Dear Readers: Summer agendas are typically light fare allowing elected officials to escape on vacation. We’ll still be covering local policy issues we think you should pay attention to, but when the agendas are light (like this week) we’ll use this space to link to other things we think you should know about. Read moreTweet
John Vasconcellos family and friends said good-bye last Saturday. For 38 years he represented Silicon Valley in the legislature, fighting for the under served, and seeking to live an authentic life worthy of the talents he possessed and inspiring others to take up that same challenge. To paraphrase Frank Sinatra, he did it his way.
Brian Murphy, a longtime friend and adviser, set the tone for the event. He reminded us that John was comfortable utilizing power for good. He had over 15 pages of accomplishments that were a result of John’s work in the legislature. As he served as the powerful Ways and Means chair in the Assembly, nary a bill of significance did not have his imprint. As a Senator, and dean of the California State Legislature, he became its conscience. Read moreTweet
When the Board of Supervisors passed the new Santa Clara County budget last week, one of the most important new public safety items was the Trauma to Triumph program I supported at Valley Medical Center. While the $289,480 one-time cost will cover only one year of this gang intervention program – on which we partner with the City of San Jose – the results we’ve seen since it began last fall are so encouraging that I hope we can make it a permanent program next year.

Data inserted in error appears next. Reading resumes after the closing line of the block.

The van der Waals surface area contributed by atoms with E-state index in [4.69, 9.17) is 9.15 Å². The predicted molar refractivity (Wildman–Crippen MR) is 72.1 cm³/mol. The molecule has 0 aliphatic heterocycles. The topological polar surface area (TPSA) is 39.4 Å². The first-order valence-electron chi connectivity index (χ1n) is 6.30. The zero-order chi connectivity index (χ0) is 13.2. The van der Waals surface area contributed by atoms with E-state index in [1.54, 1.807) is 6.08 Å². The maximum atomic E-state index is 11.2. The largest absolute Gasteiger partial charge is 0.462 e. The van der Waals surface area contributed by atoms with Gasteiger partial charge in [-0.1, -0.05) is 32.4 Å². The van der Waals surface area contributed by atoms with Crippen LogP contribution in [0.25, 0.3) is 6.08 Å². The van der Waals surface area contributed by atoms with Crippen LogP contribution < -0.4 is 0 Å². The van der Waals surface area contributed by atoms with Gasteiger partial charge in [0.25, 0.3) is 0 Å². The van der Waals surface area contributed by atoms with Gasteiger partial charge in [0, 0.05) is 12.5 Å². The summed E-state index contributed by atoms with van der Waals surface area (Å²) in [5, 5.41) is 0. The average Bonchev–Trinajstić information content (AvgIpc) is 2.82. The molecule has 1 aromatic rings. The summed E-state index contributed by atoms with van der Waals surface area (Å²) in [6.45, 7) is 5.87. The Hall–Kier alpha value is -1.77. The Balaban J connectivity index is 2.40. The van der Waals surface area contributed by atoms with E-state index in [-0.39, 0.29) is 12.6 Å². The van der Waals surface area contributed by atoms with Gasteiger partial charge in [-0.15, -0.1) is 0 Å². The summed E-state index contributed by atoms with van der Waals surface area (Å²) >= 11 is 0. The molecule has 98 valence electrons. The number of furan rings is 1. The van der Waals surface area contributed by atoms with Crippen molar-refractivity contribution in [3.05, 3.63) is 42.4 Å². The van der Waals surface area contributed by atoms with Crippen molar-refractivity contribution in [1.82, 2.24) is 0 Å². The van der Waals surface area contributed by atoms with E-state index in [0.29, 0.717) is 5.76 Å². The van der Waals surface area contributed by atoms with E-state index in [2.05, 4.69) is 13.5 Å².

Trauma to Triumph swings into action any time a gang member is admitted to Valley Med as a result of gang violence. Read moreTweet
Assembly Bill 60, passed and signed into law in 2013, will allow undocumented immigrants in California an opportunity to apply for a driver’s license in California effective January 1, 2015. Since February of this year, Services, Immigrant Rights and Education Network (SIREN) has engaged activists, community members and other stakeholders by holding nearly two dozen community education presentations in Monterey, Santa Clara and San Mateo Counties. The trainings cover the core of the legislation, required documentation for the application process and effective strategies for passing the written test. Read moreTweet
This week’s whopper is an editorial by the San Jose Mercury News regarding Superior Court Rolf M. Treu’s decision declaring California’s tenure rules for teachers to be unconstitutional. Part of Judge Treu’s reasoning was that the tenure rules allegedly make it extraordinarily difficult to discharge incompetent teachers and incompetent teachers deny students a quality education.
The first component of the whopper is the Mercury’s assumption that teacher quality is automatically improved by making it easier to fire poorly performing teachers. The problem with this “reasoning” is that it completely ignores the fact that there may be a relationship between changes in the tenure rules and the ability of school districts to hire superior teachers. Read moreTweet